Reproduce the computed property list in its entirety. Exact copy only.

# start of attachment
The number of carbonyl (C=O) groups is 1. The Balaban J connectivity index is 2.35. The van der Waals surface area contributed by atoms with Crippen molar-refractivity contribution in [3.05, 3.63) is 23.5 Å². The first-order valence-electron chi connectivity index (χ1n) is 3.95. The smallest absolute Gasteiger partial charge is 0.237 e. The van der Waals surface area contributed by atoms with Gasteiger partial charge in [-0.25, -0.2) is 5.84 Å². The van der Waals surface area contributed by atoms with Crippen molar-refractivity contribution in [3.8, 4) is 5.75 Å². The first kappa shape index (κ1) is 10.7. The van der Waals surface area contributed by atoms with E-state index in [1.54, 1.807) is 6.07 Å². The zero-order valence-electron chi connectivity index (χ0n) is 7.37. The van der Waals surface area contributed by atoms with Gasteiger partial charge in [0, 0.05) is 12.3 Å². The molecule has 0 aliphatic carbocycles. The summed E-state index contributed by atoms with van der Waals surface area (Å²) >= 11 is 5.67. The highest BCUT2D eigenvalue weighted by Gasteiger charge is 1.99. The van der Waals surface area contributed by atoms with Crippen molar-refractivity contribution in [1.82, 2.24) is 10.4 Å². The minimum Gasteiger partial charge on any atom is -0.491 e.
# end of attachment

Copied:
The number of carbonyl (C=O) groups is 1. The Balaban J connectivity index is 2.35. The van der Waals surface area contributed by atoms with Crippen molar-refractivity contribution in [3.05, 3.63) is 23.5 Å². The first-order valence-electron chi connectivity index (χ1n) is 3.95. The smallest absolute Gasteiger partial charge is 0.237 e. The van der Waals surface area contributed by atoms with Gasteiger partial charge in [-0.25, -0.2) is 5.84 Å². The van der Waals surface area contributed by atoms with Crippen molar-refractivity contribution in [3.8, 4) is 5.75 Å². The first kappa shape index (κ1) is 10.7. The van der Waals surface area contributed by atoms with E-state index in [1.54, 1.807) is 6.07 Å². The zero-order valence-electron chi connectivity index (χ0n) is 7.37. The van der Waals surface area contributed by atoms with Gasteiger partial charge in [0, 0.05) is 12.3 Å². The molecule has 0 aliphatic carbocycles. The summed E-state index contributed by atoms with van der Waals surface area (Å²) >= 11 is 5.67. The highest BCUT2D eigenvalue weighted by Gasteiger charge is 1.99. The van der Waals surface area contributed by atoms with Crippen molar-refractivity contribution in [1.82, 2.24) is 10.4 Å². The minimum Gasteiger partial charge on any atom is -0.491 e.